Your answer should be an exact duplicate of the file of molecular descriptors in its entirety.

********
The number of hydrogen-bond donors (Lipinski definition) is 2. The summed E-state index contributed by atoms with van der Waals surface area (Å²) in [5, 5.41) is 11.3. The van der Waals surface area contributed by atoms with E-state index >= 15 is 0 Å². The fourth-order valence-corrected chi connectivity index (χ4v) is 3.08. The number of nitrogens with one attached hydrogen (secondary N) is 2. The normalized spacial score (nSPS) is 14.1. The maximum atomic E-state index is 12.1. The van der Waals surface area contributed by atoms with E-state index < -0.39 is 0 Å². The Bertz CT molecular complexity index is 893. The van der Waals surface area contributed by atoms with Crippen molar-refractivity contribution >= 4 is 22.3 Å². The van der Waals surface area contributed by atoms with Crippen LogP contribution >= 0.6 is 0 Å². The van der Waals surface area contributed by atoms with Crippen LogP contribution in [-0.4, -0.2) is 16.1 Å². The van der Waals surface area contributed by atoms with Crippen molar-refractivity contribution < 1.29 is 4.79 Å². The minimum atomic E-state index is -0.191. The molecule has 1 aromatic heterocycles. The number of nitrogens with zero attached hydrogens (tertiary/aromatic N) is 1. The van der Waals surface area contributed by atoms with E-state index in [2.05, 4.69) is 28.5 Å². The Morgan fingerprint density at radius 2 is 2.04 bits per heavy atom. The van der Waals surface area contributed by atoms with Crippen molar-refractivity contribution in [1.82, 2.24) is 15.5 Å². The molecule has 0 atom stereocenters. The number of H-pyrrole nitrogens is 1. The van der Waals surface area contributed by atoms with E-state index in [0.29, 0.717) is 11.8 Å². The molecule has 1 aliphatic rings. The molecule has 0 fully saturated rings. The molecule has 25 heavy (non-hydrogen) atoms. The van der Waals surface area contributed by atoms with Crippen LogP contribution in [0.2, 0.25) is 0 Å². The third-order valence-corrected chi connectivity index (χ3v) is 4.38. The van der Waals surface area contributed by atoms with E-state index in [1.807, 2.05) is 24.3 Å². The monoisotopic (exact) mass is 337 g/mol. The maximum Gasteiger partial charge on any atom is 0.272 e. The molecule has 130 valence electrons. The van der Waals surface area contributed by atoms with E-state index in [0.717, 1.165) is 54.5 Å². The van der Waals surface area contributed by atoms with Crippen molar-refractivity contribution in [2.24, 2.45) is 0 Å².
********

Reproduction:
The number of hydrogen-bond donors (Lipinski definition) is 2. The summed E-state index contributed by atoms with van der Waals surface area (Å²) in [5, 5.41) is 11.3. The van der Waals surface area contributed by atoms with E-state index >= 15 is 0 Å². The fourth-order valence-corrected chi connectivity index (χ4v) is 3.08. The number of nitrogens with one attached hydrogen (secondary N) is 2. The normalized spacial score (nSPS) is 14.1. The maximum atomic E-state index is 12.1. The van der Waals surface area contributed by atoms with E-state index < -0.39 is 0 Å². The Bertz CT molecular complexity index is 893. The van der Waals surface area contributed by atoms with Crippen molar-refractivity contribution >= 4 is 22.3 Å². The van der Waals surface area contributed by atoms with Crippen LogP contribution >= 0.6 is 0 Å². The van der Waals surface area contributed by atoms with Crippen LogP contribution in [-0.4, -0.2) is 16.1 Å². The van der Waals surface area contributed by atoms with Crippen molar-refractivity contribution < 1.29 is 4.79 Å². The minimum atomic E-state index is -0.191. The molecule has 1 aromatic heterocycles. The number of nitrogens with zero attached hydrogens (tertiary/aromatic N) is 1. The van der Waals surface area contributed by atoms with E-state index in [2.05, 4.69) is 28.5 Å². The Morgan fingerprint density at radius 2 is 2.04 bits per heavy atom. The van der Waals surface area contributed by atoms with Crippen molar-refractivity contribution in [1.82, 2.24) is 15.5 Å². The molecule has 0 atom stereocenters. The number of H-pyrrole nitrogens is 1. The van der Waals surface area contributed by atoms with E-state index in [0.29, 0.717) is 11.8 Å². The molecule has 1 aliphatic rings. The molecule has 0 fully saturated rings. The molecule has 25 heavy (non-hydrogen) atoms. The van der Waals surface area contributed by atoms with Crippen LogP contribution in [0.2, 0.25) is 0 Å². The third-order valence-corrected chi connectivity index (χ3v) is 4.38. The van der Waals surface area contributed by atoms with E-state index in [1.807, 2.05) is 24.3 Å². The monoisotopic (exact) mass is 337 g/mol. The maximum Gasteiger partial charge on any atom is 0.272 e. The molecule has 130 valence electrons. The van der Waals surface area contributed by atoms with E-state index in [0.717, 1.165) is 54.5 Å². The van der Waals surface area contributed by atoms with Crippen molar-refractivity contribution in [2.24, 2.45) is 0 Å².